Energy Sovereignty

Archives from the Stop the PSU Pipeline Campaign and the early days of CITY-GREEN

Natural Gas Economics, Energy Use Planning & Contraction in the News

From The Nation

“…Investing in natural gas could postpone our transition to renewable energy. The IEA’s Energy Technology Perspective 2012 suggests that spending money on natural-gas infrastructure might actually delay efforts to curb climate change, committing the economy to longer-term dependence on fossil fuels than is necessary: The specific emissions from a gas-fired power plant will be higher than average global CO2 intensity in electricity generation by 2025, raising questions around the long-term viability of some gas infrastructure investment if climate change objectives are to be met. If near-term infrastructure development does not sufficiently consider technical flexibility, future adaptation to lower-carbon fuels and technologies will be more difficult to achieve…”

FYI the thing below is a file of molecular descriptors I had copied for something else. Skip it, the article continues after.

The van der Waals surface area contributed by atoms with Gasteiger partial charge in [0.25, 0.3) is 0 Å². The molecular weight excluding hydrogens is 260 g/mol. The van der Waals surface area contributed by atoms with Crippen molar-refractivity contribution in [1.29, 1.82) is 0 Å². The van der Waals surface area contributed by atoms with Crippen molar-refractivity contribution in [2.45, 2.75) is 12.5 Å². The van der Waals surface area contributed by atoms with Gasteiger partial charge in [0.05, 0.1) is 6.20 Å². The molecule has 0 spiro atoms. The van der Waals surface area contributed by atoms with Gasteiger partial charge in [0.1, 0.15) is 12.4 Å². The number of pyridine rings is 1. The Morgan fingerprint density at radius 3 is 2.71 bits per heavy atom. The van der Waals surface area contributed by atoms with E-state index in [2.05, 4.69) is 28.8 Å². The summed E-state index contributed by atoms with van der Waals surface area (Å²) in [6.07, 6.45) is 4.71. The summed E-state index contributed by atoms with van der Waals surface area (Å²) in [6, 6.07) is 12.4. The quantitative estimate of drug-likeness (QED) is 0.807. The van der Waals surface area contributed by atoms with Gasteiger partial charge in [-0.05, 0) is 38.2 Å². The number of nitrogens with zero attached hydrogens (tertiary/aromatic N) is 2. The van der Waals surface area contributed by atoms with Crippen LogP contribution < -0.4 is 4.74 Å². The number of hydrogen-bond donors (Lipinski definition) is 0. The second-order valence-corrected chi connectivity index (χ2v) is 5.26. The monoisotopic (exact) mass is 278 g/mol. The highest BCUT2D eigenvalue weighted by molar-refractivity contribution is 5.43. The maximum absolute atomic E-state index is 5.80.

From The Automatic Earth:

(Link and excerpt sent to PSU Board of Trustees on August 6)

“…Viewing through the data, it’s doesn’t even seem all too likely that there still will be a viable US shale industry by 2020. The predictions for the future of shale gas, whether they’re accurate or not, have pushed domestic US gas prices so low that while the American economy enjoys a temporary windfall, profit margins for actually producing it have fallen so much it’s hardly economically viable any longer. At the Bakken play, well over $1 billion worth of gas is simply flared off, and that’s probably a lowball estimate. A waste? Absolutely. Polluting? You bet. But there’s no profit in shale gas anymore…”

From The Archdruid Report:

“…In the not too distant future, any number of projects that might be possible in some abstract sense will never happen, because all the energy, raw materials, labor, and money that are still available are already committed twice over to absolute necessities, and nothing can be spared for anything else. In any age of resource scarcity and economic contraction, that’s a fairly common phenomenon, and it’s no compliment to contemporary thinking about the future that so many of the grand plans being circulated in the sustainability scene ignore the economics of contraction so completely…”


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